The 2021 Black Book Sale continues to top 2020’s numbers. Although comparing Mixed Sale figures can vary heavily on the stock being sold, 2021 nonetheless posted a single-day gross of $13,367,000 from 298 sales, beating the opening day of the Mixed Sale in 2020 which grossed $6,567,000 from 275 sales (an increase of 103.5 per cent). The average over 2020 is also up strongly to $44,856 from $23,880 (up 87.8 per cent). But 2021 even beat the first day of the 2019 Mixed Sale, which also included the dispersal of White Birch Farm’s broodmare band – featuring prominent names such as Darlinonthebeach, Darlin’s Delight, Fancy Filly, etc. With the White Birch dispersal, 2019 grossed $12,459,000 (increased 7.3 per cent) for an average of $37,869 (increased 18.5 per cent) from 329 sales.
Cumulatively, 2021 far exceeds 2020 with a gross of $55,832,500 compared to last year’s gross through Day 4 of $36,107,000 (up 54.6 per cent). The current gross also tops 2019’s record of $53,265,000 (increased 4.8 per cent).
“It was a great day again,” said Dale Welk, president and director of operations for SHSC. “The sale is staying strong. Overall, I think it’s great for the industry, I really do. It’s great for the sellers, of course, and the consignors.
“I think overall it shows in the industry that people want to be here. We’re strong and we’re going to stay strong. I think tomorrow is going to come back just as good or better.”
The day was also strong for Preferred Equine, which led the first mixed session by a wide margin with $4,944,000 in sales for an average of $43,752 on the day through 113 horses. At the end of the sales session, the Preferred stable hands and employees arranged into three tiers while a photographer climbed his step-ladder to capture a group picture with just one day left in Harrisburg.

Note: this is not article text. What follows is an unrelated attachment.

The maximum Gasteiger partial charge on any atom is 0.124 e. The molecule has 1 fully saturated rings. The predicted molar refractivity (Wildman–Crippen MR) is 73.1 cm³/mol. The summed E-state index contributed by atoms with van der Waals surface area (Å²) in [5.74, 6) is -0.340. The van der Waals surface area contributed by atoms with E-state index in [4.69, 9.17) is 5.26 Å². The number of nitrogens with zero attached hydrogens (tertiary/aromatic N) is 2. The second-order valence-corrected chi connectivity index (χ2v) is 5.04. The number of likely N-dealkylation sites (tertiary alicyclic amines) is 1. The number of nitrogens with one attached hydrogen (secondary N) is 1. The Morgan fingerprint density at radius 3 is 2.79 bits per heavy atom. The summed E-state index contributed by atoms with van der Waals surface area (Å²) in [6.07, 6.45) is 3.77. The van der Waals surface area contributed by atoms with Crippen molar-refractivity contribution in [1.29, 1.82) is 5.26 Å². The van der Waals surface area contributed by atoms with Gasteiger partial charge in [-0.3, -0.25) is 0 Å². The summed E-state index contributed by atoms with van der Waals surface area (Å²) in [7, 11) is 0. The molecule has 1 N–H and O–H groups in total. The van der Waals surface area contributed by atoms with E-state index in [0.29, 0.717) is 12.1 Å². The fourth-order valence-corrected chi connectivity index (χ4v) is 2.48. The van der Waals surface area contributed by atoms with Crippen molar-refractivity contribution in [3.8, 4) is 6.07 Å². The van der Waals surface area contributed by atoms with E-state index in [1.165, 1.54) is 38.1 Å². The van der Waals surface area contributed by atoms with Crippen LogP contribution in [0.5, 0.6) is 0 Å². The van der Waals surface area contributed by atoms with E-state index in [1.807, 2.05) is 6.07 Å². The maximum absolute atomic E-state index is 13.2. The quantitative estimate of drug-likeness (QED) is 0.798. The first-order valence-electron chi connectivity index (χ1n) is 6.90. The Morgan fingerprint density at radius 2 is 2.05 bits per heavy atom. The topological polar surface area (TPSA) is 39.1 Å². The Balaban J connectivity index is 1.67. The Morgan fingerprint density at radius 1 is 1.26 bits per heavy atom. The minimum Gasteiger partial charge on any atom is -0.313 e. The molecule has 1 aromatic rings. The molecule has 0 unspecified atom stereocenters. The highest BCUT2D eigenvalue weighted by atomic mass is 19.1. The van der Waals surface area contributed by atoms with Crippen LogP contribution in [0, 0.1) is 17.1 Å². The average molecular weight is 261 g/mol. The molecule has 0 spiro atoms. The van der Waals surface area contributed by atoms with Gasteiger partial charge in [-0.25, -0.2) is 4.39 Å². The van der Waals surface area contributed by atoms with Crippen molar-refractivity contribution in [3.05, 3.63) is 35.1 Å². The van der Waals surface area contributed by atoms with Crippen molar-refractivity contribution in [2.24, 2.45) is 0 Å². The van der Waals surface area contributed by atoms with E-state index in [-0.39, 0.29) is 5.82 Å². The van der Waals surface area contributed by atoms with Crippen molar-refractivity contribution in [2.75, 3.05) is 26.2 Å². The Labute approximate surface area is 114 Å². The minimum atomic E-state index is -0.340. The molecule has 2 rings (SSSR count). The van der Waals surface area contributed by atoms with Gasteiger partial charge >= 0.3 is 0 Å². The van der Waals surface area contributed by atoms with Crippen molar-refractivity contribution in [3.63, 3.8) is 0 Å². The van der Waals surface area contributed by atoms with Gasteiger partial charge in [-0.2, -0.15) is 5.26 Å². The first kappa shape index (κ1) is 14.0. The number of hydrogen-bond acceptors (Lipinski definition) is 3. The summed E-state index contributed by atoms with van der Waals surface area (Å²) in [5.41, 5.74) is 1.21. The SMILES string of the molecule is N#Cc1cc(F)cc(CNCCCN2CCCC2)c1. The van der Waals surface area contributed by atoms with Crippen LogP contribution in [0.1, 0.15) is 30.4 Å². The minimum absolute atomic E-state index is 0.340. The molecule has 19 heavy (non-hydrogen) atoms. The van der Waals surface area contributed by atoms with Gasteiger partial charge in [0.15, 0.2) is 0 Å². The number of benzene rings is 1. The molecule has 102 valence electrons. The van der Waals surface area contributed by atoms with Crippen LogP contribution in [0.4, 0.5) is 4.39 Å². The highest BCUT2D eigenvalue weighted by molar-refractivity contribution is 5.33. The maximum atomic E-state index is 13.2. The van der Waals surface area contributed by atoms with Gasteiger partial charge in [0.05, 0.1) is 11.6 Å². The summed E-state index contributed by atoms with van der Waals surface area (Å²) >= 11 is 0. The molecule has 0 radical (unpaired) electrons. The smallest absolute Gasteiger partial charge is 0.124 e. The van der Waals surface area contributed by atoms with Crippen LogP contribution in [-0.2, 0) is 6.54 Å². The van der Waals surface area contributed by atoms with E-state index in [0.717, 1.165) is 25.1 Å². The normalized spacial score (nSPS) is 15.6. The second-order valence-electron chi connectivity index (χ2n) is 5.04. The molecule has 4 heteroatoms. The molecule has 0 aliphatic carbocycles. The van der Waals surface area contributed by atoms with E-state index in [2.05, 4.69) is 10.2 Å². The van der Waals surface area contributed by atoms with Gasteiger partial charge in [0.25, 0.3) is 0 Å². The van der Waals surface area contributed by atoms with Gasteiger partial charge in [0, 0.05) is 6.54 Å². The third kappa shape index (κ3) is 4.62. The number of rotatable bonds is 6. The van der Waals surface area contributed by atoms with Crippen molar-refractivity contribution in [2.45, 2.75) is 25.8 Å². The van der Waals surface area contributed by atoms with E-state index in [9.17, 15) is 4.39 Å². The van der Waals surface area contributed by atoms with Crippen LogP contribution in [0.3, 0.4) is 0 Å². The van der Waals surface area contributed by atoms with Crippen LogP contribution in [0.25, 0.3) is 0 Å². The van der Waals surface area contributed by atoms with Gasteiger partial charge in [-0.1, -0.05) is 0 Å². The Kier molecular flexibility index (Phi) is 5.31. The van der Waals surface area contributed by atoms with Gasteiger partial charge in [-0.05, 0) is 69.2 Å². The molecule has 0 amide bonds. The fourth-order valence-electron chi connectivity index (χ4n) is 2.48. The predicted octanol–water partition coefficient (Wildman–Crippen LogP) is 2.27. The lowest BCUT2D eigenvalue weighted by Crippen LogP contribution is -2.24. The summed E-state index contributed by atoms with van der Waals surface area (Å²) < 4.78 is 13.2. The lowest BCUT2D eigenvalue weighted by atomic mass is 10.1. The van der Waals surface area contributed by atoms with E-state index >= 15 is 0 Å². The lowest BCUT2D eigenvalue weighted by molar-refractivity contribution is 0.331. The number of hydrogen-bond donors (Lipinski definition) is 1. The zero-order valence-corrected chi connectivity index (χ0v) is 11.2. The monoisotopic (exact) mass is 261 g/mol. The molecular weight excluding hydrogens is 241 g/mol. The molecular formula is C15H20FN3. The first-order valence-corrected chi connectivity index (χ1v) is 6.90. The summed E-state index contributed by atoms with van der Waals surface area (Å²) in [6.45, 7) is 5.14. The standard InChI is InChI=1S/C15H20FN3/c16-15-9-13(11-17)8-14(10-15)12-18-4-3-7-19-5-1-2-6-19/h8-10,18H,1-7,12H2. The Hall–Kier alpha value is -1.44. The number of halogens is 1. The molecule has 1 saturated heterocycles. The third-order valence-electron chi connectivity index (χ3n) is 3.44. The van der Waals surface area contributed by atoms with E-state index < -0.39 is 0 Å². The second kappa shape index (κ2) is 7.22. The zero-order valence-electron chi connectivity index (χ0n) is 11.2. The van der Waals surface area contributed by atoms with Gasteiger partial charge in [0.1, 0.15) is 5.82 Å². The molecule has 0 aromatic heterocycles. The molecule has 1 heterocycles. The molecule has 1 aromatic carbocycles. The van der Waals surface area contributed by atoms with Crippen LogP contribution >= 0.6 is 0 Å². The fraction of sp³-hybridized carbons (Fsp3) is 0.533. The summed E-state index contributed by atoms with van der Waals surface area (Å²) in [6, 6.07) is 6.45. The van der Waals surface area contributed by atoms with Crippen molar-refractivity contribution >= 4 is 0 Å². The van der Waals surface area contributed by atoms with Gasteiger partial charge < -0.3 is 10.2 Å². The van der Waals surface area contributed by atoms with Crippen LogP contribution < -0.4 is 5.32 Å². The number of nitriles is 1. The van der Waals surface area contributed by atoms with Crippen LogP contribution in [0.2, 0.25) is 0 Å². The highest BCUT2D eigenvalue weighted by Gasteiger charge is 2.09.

“It takes a lot of effort,” Preferred Equine president Dave Reid said of getting through the sale, “but we’re very fortunate that we try to have a good team of people here, year in and year out, and try to service our clients and service the public as well.
“The market was strong – pacers, trotters, stallion shares. The in-foal mares, I thought sold well. I haven’t analyzed it, but it felt pretty good up here. It was good to see European participation. I saw a couple of my old friends from Europe and they were able to make it over here. I think it’s onward and upward for tomorrow, starting off with the race mares and then going into the racehorses. I expect a good market tomorrow, for sure.”
Today (Nov. 12) concludes the Black Book Sale with a day of purely racehorses going through the ring, over 200 in total beginning at 10 a.m. Preferred is again slated to have a busy day, consigning a large amount of the racehorses entered including horses of high earnings, high prestige and rich pedigree.
“We’ve got Sandbetweenmytoes. We’ve got a sister to Rocknificent, a race filly. We probably have seven or 10 deep over here with the race mares,” Reid said. “Then, obviously the racehorses. We’ve got Mon Amour, who is racing [Thursday] in the Matron [finished 8th]. There’s a horse that’s in-to-go in the Kindergarten Series on Saturday night (Nov. 13), so we’ve got a lot of interesting prospects. It’s really deep and there’s something for everybody, for all jurisdictions, for all sized tracks. I’m really looking forward to it. The race fillies really look the part. They have deep pedigrees and they are good individuals, so I look forward to selling those as well.”